Live and Direct: On the Magnetism of Public Art

Written by Mallory Alonzo

Street art and graffiti can be found almost anywhere; on brick walls and train cars, captivating the imagination of those who stumble across it. Street art grips the attention in a way no other art form can replicate—it’s big, it’s loud, and it enters the consciousness with a grandeur that only large scale art can offer.  Muralists move beyond the canvas and bring art to life on a massive scale.  There has recently been a huge insurgence of street and graffiti artists joining in on the music festival live artist scene, and the merging of worlds is a recent development to take note of. Not only is their style creating a fresh new perspective at festivals, but the influence they gain from the music scene creates a fresh perspective for the street art world.

It is no wonder that so many artists are attracted to street art as a means to bring their creative expression into the public arena. North Carolina based artist Bryan Stacy, art director of The Mad Tea Party Jam, was first drawn to graffiti and street art as a unique form of communication.

“I really didn’t have a venue to express myself so I started drawing and tagging. Street art evolved from graffiti and is technically a different (mostly legal) art form where technical prowess and capabilities play a big role.”

Stacy, whose work is characterized by vibrant color and extravagant texturing, has taken on more than a few large-scale projects in his painting career. To Stacy and many artists like him, a large part of the draw is the physicality involved in street art and graffiti.

“I think the most rewarding part of graffiti is the act of painting; the physical act of art. You are running, jumping, reaching, and blasting paint as fast as you can. Street art is the same but also different. you have time to create something as amazing as humanly possible. It’s like taking on a gigantic, unusual canvas”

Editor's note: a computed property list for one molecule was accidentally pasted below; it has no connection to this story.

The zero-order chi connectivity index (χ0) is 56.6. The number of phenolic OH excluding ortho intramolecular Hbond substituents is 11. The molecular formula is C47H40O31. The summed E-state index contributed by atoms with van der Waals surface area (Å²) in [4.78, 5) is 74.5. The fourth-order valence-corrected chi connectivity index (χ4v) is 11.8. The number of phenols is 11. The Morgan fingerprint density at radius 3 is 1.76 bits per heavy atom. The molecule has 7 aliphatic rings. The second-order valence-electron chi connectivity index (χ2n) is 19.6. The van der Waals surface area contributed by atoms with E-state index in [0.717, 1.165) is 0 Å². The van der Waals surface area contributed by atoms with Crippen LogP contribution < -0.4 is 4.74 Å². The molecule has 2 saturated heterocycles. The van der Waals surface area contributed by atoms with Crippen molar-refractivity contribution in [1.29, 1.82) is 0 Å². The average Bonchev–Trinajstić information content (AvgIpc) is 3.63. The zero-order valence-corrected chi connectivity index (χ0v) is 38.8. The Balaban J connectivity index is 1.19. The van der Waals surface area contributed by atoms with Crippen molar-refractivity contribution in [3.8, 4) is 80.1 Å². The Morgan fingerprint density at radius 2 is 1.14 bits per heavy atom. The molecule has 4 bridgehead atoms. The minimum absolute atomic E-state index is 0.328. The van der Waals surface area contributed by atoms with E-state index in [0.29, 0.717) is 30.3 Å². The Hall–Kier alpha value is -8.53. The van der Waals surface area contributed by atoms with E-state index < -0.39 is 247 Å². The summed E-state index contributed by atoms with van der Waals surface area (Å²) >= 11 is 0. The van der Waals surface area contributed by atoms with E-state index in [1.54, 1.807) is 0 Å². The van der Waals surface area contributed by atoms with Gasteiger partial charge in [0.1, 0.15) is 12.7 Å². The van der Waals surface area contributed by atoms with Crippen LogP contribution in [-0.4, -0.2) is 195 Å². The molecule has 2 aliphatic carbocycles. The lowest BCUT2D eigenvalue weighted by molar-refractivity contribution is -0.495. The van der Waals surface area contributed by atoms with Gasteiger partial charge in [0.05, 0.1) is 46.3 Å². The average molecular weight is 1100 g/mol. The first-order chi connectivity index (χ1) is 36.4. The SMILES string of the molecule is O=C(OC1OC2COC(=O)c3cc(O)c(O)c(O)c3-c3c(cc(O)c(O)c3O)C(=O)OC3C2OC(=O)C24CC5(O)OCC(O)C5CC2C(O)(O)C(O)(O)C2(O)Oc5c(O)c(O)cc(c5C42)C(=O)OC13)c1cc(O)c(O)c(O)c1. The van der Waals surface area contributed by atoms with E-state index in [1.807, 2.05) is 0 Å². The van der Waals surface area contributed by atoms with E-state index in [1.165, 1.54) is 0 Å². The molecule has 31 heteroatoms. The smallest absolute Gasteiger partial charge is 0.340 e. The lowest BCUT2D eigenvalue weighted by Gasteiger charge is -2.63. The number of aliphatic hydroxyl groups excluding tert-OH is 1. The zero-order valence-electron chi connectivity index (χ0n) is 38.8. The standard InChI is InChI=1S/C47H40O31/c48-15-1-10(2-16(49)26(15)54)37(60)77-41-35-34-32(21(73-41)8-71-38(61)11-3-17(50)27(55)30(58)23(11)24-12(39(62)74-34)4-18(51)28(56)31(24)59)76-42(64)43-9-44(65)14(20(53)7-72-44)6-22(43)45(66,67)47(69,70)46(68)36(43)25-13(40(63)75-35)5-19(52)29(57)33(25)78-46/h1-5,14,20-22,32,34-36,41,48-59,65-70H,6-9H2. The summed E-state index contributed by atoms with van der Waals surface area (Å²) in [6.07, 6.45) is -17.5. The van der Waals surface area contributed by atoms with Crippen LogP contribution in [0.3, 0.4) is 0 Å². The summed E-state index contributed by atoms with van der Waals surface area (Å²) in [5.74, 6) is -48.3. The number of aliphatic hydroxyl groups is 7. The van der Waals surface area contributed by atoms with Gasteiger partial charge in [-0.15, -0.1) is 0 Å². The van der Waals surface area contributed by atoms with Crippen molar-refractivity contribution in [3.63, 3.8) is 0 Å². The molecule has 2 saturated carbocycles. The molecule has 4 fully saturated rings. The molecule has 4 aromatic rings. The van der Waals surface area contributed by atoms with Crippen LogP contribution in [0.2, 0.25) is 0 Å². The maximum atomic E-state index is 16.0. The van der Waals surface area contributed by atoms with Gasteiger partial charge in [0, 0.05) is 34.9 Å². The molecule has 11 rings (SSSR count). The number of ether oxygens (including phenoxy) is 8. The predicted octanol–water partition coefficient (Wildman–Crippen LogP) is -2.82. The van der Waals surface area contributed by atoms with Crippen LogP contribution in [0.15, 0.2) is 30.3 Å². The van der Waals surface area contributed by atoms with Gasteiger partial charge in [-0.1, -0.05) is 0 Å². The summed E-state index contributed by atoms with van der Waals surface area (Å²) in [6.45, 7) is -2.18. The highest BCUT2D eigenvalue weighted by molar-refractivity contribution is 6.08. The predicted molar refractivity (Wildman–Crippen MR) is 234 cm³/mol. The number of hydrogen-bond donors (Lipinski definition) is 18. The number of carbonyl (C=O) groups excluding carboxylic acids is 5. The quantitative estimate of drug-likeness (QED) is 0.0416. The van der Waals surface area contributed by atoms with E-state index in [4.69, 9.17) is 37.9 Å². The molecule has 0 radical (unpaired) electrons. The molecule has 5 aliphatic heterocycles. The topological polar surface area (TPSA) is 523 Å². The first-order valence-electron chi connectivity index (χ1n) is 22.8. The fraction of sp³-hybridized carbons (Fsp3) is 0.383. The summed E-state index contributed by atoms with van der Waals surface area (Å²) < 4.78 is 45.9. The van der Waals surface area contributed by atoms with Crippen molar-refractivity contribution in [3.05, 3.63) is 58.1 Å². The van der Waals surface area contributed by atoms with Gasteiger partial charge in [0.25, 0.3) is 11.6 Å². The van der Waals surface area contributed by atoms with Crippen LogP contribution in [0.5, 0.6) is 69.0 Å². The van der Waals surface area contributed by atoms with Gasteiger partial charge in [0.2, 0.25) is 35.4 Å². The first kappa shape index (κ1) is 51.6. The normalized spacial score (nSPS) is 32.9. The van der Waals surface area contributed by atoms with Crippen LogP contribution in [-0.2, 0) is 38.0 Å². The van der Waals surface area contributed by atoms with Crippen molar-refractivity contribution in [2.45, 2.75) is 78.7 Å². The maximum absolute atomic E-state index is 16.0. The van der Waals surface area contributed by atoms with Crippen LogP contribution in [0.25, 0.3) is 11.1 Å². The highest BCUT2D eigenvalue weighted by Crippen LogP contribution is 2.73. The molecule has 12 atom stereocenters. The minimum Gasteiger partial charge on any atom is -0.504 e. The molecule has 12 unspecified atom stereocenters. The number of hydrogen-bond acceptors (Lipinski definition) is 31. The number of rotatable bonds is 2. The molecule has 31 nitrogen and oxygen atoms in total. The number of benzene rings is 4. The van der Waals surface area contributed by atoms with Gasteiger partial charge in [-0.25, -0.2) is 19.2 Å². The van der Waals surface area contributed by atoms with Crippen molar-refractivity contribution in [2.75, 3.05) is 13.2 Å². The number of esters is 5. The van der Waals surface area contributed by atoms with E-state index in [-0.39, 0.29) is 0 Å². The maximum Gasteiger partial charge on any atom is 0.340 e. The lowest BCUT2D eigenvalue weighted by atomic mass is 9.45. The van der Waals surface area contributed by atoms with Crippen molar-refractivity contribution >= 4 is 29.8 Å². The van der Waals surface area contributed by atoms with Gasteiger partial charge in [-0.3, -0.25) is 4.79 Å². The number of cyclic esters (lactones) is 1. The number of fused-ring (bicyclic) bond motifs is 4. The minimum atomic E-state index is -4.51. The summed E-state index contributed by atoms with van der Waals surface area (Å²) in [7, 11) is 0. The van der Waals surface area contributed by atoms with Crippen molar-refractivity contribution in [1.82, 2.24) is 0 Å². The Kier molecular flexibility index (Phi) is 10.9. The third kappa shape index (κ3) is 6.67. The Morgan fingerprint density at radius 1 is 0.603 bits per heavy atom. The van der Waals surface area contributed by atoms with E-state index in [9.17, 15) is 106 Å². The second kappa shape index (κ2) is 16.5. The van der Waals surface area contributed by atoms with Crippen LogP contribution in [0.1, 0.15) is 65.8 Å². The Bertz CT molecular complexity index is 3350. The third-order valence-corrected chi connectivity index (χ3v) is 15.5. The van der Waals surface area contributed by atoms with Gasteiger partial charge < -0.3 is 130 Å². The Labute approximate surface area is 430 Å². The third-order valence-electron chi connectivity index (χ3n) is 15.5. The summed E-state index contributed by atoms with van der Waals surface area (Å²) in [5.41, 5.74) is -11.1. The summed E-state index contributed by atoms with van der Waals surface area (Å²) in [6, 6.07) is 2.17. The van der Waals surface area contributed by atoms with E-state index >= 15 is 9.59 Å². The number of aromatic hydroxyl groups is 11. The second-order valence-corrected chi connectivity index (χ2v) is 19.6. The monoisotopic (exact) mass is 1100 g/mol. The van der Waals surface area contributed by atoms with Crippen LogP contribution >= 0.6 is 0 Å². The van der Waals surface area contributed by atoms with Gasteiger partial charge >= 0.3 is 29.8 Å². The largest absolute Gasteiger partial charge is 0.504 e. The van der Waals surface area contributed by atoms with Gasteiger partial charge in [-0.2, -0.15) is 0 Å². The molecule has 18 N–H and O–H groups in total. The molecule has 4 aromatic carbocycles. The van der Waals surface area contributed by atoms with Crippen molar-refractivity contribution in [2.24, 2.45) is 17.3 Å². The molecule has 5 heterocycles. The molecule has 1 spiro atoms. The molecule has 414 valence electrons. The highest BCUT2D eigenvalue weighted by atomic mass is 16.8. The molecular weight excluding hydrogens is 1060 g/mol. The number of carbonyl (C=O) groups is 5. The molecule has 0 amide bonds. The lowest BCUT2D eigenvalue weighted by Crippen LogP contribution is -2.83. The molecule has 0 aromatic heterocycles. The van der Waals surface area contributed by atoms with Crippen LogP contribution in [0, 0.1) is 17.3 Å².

Painter Rob Fogle describes a similar appeal:

“I love all the intensity that comes with [street art]. Spending a lot of time atop a ladder while stretching yourself to the edge of balance to reach an area will certainly leave you with plenty of unforgettable moments… Some of the places that need art the most have that old wild west feel where anything goes, so you have to be ready for anything. I would be lying if I said I wasn’t attracted to that.”

Both Fogle and Stacy have established a notable presence not only as street artists but as live painters in the Midwest and East Coast festival circuits. As live painting continues to be an integral part of the festival experience, many street artists find themselves drawn to the added opportunity to create in a public setting.

“Street art forces you to make quick and confident decisions,” says Fogle. “While live painting you have to be confident with yourself to stand in front of people and do your thing. Art in general can leave one feeling self-conscious and full of second guesses, and it feels great to be confident in yourself and your work.”

Bringing visual art and the creative process into the public arena is alluring for artists and audiences alike. With both live painting and street art, onlookers are able to observe art in its most raw form: spontaneous, fresh, and direct. Both test and transform the limits of an artist’s capabilities.

“[Street art] pushes the art making capabilities of human beings in general,” says Stacy. “With funding, space, and no limitations on time, it is amazing what people are able to get done visually.”

As public art becomes more pervasive, many are beginning to recognize the essential role played by live painting as well as large-scale art in festival settings.

“I believe we are still breaking new ground in the integration of this art form into the festival scene,” says Stacy. “More and more it is becoming not only important, but essential to a transformational arts festival. My hope is that one day visual artists are able to assert themselves as performers as well.”

The opportunity for public expression appeals to artists at a base level, whether at a festival or on the side of a building. According to Fogle, this appeal stretches back to the dawn of time.

“I’m sure someone was banging on a drum while homeboy was painting on a cave wall,” he says.

As the relationship between music and visual art continues to grow and transform, there will always be street art, bringing art into the public consciousness with its striking presence and unique ability to stimulate the mind’s eye.